This story updates and replaces an earlier report posted Sunday as part of developing coverage of the 2005 Baptist World Congress in Birmingham, England.
“Despite the fact that Jesus Christ was the greatest liberator of women, some male leaders of the Christian faith have continued the unwarranted practice of sexual discrimination, derogating women and depriving them of their equal rights to serve God,” Carter said during a morning Bible study billed in advance as the “world’s largest Sunday school class.”
In the service, one of seven Webcast on the Baptist Centenary World Congress Web site, Carter said it is an “incontrovertible fact” that Jesus treated women as equal to men, a view dramatically different from the prevailing culture of his time.
While the Gospels give several examples of Jesus exalting women, Carter said, “There’s a current effort by some devout and sincere Baptists to keep women in their place.”
It is based, he said, “on the ridiculous but official assertion,” that “man was first in creation, and woman was first in the Edenic Fall,” a citation from a 1984 Southern Baptist Convention resolution on “Ordination and the Role of Women in Ministry.”
One of 12 “Whereas” statements in the resolution said, “While Paul commends women and men alike in other roles of ministry and service (Titus 2:1-10), he excludes women from pastoral leadership (1 Tim. 2:12) to preserve a submission God requires because the man was first in creation and the woman was first in the Edenic fall (1 Tim. 2:13ff).”
Carter said the statement twists the meaning of Genesis and “puts the blame for Original Sin on females.”
He acknowledged that selected passages from the Bible can be used to suggest that Paul “deviates from Jesus and has a bias against women, suggesting they should be treated as second-class Christians, submissive to their husbands, attired and coifed demurely and silent in church.”
“I would never claim the Scriptures are in error,” he said, “but it is necessary in some cases to assess the local circumstances that may have existed within a troubled early church and to study the ancient meaning of some of the Greek and Hebrew words.”
Noting that modern Baptists ignore other writings by Paul forbidding women to worship without wearing veils or from braiding their hair and wearing rings, jewelry or expensive clothing, Carter said the overarching message of Paul is spelled out in Gal. 3:28, where he declares “there is neither male nor female; for you all are one in Jesus Christ.”
Carter said he believes the Bible teaches that women ought to be treated as equals to men in their right to serve God.
“Should we Baptists or we Christians exclude more than half of the devout Christians on earth from fulfilling the call of God to the service of Christ?” he asked. “That’s one of the main bones of contention between us and the leaders of the Southern Baptist Convention.”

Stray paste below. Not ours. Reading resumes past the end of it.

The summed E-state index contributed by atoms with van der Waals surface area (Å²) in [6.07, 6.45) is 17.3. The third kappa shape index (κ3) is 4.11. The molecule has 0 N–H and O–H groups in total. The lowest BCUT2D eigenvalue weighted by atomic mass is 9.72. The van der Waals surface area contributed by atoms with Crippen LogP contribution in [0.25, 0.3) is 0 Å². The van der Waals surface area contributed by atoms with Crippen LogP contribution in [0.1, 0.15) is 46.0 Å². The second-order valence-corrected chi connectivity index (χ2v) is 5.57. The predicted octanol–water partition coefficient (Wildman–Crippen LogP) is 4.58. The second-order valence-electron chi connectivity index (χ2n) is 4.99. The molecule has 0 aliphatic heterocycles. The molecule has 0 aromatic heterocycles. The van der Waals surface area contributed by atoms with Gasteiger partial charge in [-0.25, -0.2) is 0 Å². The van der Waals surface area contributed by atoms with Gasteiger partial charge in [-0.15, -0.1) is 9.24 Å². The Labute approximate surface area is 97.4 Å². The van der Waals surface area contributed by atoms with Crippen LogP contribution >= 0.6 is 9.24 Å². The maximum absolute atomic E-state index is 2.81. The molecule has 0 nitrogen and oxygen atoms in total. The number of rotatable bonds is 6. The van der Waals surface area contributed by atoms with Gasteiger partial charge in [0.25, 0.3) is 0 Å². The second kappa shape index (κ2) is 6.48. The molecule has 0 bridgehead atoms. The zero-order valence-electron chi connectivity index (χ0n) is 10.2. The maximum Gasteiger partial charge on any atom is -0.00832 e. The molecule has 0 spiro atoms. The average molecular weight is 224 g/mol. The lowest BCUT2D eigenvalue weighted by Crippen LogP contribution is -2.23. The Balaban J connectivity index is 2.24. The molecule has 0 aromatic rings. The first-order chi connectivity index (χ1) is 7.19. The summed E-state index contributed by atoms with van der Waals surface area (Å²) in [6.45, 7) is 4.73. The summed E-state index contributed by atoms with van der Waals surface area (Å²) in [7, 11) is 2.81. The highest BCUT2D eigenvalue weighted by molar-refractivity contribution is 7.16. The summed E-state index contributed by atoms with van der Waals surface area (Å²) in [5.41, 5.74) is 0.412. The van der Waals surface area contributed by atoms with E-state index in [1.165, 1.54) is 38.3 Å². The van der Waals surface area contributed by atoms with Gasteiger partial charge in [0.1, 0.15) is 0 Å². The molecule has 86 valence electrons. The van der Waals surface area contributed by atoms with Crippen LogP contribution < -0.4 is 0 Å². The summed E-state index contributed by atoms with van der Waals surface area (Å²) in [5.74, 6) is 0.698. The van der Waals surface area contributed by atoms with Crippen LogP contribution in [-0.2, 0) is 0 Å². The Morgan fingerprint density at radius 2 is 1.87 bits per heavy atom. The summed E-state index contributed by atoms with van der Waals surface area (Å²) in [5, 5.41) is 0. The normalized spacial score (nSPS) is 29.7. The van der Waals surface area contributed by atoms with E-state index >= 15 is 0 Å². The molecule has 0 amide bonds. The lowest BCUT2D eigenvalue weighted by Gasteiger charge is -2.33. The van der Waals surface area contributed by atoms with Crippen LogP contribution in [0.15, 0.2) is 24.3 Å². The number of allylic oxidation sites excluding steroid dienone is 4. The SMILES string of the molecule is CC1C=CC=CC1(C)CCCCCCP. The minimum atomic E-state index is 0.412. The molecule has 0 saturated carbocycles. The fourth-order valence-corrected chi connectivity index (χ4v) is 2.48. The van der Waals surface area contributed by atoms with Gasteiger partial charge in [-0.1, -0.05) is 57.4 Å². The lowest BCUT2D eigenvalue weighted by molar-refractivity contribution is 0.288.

Carter was a lifelong Southern Baptist before renouncing his ties with the SBC in 2000, saying some of the denomination’s teachings, including that wives should “submit graciously” to their husbands, “violate the basic premises of my Christian faith.”
Yet Carter said he was “grieved” because differences, “which I don’t totally comprehend,” have separated the SBC from other Baptists.
“Some of their top leaders, I don’t think a large proportion of their total membership, have chosen to withdraw from the Baptist World Alliance,” Carter said.
“None of these differences, no matter who defines them, are important enough, to use Paul’s words to the Galatians, to prevent reconciliation,” he said. “And I think all of us ought to hope and pray that in the not-too-distant future we will be completely reunited with them and with other Baptists.”
Carter warned against “elements of fundamentalism [that] are used to exalt some believers and to denigrate or exclude others,” describing such divisions as “the most serious blight” facing Christians today. “The division, and even animosity, that exists among Christians is like a cancer that is metastasizing within the body of Christ,” he said.
“There is nothing wrong with believing in fundamentals,” Carter said later. “All of us have fundamental beliefs, the most important of which is the gospel message.”
He said belief that people are saved by the grace of God through faith in Jesus Christ “should be adequate as a fundamental belief in which Christians can organize our evangelical efforts…. It doesn’t require any additional creed.”
While Carter said he believes strongly in equality for women in the church, it shouldn’t be a litmus test for membership in the BWA or a barrier to Christian unity.
“Let some Baptists discriminate against women,” he said. “Let other Baptists, to use a bias, say ‘Let’s treat women like Jesus did.’ And let both groups work together in harmony.”
Bob Allen is managing editor of EthicsDaily.com.
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